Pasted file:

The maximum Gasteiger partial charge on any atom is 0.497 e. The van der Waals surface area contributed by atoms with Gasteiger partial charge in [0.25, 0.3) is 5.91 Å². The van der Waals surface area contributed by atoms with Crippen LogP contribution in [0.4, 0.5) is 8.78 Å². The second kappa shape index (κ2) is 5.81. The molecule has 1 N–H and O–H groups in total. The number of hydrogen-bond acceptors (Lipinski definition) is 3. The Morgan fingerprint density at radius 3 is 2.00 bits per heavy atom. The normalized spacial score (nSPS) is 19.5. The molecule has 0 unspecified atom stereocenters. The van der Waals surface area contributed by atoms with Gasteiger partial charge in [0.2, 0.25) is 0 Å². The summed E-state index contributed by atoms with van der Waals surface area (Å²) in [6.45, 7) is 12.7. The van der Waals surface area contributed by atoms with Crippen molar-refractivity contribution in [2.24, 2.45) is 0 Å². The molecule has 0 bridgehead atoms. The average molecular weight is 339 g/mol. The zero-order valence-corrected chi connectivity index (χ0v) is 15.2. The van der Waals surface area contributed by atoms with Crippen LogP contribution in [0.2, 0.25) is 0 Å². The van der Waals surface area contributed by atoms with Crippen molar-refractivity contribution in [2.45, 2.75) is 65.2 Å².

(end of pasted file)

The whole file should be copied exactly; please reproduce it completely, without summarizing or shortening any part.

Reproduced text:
The maximum Gasteiger partial charge on any atom is 0.497 e. The van der Waals surface area contributed by atoms with Gasteiger partial charge in [0.25, 0.3) is 5.91 Å². The van der Waals surface area contributed by atoms with Crippen LogP contribution in [0.4, 0.5) is 8.78 Å². The second kappa shape index (κ2) is 5.81. The molecule has 1 N–H and O–H groups in total. The number of hydrogen-bond acceptors (Lipinski definition) is 3. The Morgan fingerprint density at radius 3 is 2.00 bits per heavy atom. The normalized spacial score (nSPS) is 19.5. The molecule has 0 unspecified atom stereocenters. The van der Waals surface area contributed by atoms with Gasteiger partial charge in [0.2, 0.25) is 0 Å². The summed E-state index contributed by atoms with van der Waals surface area (Å²) in [6.45, 7) is 12.7. The van der Waals surface area contributed by atoms with Crippen molar-refractivity contribution in [2.24, 2.45) is 0 Å². The molecule has 0 bridgehead atoms. The average molecular weight is 339 g/mol. The zero-order valence-corrected chi connectivity index (χ0v) is 15.2. The van der Waals surface area contributed by atoms with Crippen LogP contribution in [0.2, 0.25) is 0 Å². The van der Waals surface area contributed by atoms with Crippen molar-refractivity contribution in [2.45, 2.75) is 65.2 Å².